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On Sat, 24 Jun 2006 00:18:31 +0200, mAsterdam wrote:
> Dmitry A. Kazakov wrote:
>> mAsterdam wrote: >> >> Imagine that the tuple is (X,Y) where X are streets and Y are avenues. Your >> problem space has Manhattan distance. Linear sorting this table >> fundamentally cannot help you to get out of O(n) pitfall, because whatever >> order on the tuples you define it will not be a distance in 2D. The fact >> that (X,Y) are indeed facts (no pun), does not help us here.
Complexity of operations defined in terms of md() [spatial operations]. The most obvious is the nearest neighbour search: for a given tuple T find a tuple T* for which md(T,T*) reaches the minimum on the table. (If T is unknown in advance, no linear sort of tuples can help). A more nasty thing is: find all tuples {Ti} for which md(T,Ti) < D.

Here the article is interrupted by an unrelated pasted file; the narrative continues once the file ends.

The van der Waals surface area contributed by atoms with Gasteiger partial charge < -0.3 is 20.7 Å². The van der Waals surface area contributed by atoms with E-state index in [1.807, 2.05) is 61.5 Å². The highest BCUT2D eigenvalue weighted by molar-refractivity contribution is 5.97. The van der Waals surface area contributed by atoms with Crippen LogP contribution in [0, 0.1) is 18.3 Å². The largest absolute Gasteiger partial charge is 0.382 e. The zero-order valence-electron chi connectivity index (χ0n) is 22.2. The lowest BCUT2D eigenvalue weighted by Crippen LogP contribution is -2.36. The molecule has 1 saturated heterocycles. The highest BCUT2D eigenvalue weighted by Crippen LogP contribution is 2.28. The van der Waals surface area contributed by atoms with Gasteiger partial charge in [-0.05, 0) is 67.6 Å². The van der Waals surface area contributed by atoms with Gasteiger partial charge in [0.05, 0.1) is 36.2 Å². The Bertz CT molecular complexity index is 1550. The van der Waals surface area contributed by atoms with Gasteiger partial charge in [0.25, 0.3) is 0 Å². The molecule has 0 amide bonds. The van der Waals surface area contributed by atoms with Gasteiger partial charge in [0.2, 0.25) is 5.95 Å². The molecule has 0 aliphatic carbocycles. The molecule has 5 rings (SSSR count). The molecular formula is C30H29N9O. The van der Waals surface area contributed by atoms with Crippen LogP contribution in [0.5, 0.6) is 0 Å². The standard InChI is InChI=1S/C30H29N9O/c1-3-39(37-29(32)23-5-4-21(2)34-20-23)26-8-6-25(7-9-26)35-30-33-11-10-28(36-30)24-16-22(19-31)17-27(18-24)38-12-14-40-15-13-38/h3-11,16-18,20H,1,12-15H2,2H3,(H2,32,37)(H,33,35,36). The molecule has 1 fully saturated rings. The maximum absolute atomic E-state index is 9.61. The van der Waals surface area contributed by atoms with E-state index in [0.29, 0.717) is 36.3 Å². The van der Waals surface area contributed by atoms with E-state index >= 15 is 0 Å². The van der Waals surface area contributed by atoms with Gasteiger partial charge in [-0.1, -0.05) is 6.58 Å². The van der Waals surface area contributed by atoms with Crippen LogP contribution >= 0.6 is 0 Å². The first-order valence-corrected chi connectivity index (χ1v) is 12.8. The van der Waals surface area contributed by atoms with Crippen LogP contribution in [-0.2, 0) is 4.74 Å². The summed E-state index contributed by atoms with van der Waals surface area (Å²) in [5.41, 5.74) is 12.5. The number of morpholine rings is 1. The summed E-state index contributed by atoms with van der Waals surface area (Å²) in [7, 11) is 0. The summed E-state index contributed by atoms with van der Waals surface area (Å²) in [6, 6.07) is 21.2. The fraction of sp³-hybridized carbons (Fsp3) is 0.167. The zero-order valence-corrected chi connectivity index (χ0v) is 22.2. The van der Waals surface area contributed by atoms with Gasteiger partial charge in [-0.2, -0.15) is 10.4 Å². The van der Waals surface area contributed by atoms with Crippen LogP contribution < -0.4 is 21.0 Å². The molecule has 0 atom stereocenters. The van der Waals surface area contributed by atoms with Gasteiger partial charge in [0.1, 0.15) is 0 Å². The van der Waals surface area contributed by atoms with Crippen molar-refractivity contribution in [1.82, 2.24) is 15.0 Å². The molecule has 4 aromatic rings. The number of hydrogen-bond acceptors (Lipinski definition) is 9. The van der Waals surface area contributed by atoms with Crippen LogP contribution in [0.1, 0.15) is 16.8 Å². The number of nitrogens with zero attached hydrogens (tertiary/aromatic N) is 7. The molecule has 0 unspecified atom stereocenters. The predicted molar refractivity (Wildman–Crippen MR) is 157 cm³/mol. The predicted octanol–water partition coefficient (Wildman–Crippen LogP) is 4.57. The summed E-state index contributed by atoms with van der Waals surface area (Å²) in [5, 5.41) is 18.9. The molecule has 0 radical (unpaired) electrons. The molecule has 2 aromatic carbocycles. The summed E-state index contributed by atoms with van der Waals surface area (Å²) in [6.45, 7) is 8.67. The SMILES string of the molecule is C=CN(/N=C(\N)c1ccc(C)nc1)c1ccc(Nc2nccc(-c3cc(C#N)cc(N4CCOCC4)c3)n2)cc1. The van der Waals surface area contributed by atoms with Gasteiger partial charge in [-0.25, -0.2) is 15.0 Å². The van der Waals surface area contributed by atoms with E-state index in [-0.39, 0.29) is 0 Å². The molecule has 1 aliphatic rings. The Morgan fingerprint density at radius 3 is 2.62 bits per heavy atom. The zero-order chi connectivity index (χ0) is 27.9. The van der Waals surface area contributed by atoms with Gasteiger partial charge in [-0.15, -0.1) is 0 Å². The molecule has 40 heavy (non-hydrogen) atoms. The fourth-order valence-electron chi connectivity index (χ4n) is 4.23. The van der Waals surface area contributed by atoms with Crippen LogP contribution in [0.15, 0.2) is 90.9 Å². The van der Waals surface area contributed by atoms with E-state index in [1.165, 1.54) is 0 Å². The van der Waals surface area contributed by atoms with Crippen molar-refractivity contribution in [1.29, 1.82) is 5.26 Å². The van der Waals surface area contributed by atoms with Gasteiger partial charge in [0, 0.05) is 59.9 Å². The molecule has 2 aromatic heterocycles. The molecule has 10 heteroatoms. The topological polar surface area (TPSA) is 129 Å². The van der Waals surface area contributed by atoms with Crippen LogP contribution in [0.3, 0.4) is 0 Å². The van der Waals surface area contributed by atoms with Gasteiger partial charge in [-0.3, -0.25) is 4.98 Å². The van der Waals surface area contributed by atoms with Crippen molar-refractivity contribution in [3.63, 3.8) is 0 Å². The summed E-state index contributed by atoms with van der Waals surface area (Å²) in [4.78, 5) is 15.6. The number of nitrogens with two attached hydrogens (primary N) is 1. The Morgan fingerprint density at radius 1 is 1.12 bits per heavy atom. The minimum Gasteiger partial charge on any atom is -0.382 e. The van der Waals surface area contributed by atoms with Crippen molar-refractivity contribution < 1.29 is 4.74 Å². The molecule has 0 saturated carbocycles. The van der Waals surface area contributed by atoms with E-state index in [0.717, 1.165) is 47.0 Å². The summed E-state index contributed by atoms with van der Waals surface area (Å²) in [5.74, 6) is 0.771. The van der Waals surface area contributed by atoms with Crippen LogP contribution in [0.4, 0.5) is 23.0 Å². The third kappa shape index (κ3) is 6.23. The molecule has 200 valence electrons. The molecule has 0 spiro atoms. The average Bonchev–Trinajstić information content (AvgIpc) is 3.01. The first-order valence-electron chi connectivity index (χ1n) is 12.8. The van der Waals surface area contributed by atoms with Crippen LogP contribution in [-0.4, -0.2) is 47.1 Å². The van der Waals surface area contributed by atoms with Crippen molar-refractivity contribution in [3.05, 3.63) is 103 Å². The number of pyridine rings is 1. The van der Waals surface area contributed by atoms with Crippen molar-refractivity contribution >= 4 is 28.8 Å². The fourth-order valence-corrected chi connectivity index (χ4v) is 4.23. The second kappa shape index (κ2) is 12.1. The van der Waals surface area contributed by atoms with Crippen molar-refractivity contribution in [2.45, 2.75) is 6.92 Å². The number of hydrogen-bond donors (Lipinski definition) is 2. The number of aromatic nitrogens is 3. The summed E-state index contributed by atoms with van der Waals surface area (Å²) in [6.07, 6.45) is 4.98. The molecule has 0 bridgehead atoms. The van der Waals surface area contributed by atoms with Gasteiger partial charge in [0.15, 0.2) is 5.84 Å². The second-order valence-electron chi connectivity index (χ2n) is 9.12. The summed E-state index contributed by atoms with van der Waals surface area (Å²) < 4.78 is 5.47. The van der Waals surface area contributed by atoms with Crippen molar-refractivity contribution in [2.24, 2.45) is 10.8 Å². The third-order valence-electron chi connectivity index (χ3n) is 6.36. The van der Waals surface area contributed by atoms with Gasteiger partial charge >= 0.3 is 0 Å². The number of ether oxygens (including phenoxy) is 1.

>> To express the meta-ideas behind relational and what >> some RM guys call "ad-hoc b**t."
>
> it-bucke ? Nah. No clue :-)
(:-)) >>>ISTM local vs. global is within the navigational realm, so >>>inappropriate for comparisons of computations with navigational >>>vs. relational structures. >> >> I didn't meant scopes of variables. Though they are a case. I meant global >> in a more general context: scope, effect, visibility.
Well, yes, but it is different. General rather refers to a class of problems, handled in some general way. Global does to uniformity of the given problem. Though it is based on some generalization made before: "all data are tuples" or "Foo is defined on all instances of the class."
-- Regards, Dmitry A. Kazakov http://www.dmitry-kazakov.deReceived on Sat Jun 24 2006 - 03:59:44 CDT